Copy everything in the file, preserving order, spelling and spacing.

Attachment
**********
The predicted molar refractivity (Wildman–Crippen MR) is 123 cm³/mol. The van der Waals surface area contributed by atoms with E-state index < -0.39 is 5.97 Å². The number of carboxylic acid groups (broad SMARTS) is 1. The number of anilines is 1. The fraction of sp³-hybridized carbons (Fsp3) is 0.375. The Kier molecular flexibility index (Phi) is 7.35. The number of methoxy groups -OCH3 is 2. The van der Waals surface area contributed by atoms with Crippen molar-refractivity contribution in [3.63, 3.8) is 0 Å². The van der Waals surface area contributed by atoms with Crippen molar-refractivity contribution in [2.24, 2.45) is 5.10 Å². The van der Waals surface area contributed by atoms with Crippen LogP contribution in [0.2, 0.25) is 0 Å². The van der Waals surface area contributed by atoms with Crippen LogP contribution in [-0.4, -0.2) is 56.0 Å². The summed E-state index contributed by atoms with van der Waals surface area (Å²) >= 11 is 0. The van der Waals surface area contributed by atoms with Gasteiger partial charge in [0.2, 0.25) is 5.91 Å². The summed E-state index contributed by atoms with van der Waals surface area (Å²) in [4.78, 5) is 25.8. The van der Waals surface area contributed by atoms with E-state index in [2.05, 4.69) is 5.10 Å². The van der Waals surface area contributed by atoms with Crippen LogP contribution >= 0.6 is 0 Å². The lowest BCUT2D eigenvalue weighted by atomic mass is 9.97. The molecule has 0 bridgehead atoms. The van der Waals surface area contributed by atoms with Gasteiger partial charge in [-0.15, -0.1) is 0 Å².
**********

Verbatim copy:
The predicted molar refractivity (Wildman–Crippen MR) is 123 cm³/mol. The van der Waals surface area contributed by atoms with E-state index < -0.39 is 5.97 Å². The number of carboxylic acid groups (broad SMARTS) is 1. The number of anilines is 1. The fraction of sp³-hybridized carbons (Fsp3) is 0.375. The Kier molecular flexibility index (Phi) is 7.35. The number of methoxy groups -OCH3 is 2. The van der Waals surface area contributed by atoms with Crippen molar-refractivity contribution in [3.63, 3.8) is 0 Å². The van der Waals surface area contributed by atoms with Crippen molar-refractivity contribution in [2.24, 2.45) is 5.10 Å². The van der Waals surface area contributed by atoms with Crippen LogP contribution in [0.2, 0.25) is 0 Å². The van der Waals surface area contributed by atoms with Crippen LogP contribution in [-0.4, -0.2) is 56.0 Å². The summed E-state index contributed by atoms with van der Waals surface area (Å²) >= 11 is 0. The van der Waals surface area contributed by atoms with Gasteiger partial charge in [0.2, 0.25) is 5.91 Å². The summed E-state index contributed by atoms with van der Waals surface area (Å²) in [4.78, 5) is 25.8. The van der Waals surface area contributed by atoms with E-state index in [2.05, 4.69) is 5.10 Å². The van der Waals surface area contributed by atoms with Crippen LogP contribution >= 0.6 is 0 Å². The lowest BCUT2D eigenvalue weighted by atomic mass is 9.97. The molecule has 0 bridgehead atoms. The van der Waals surface area contributed by atoms with Gasteiger partial charge in [-0.15, -0.1) is 0 Å².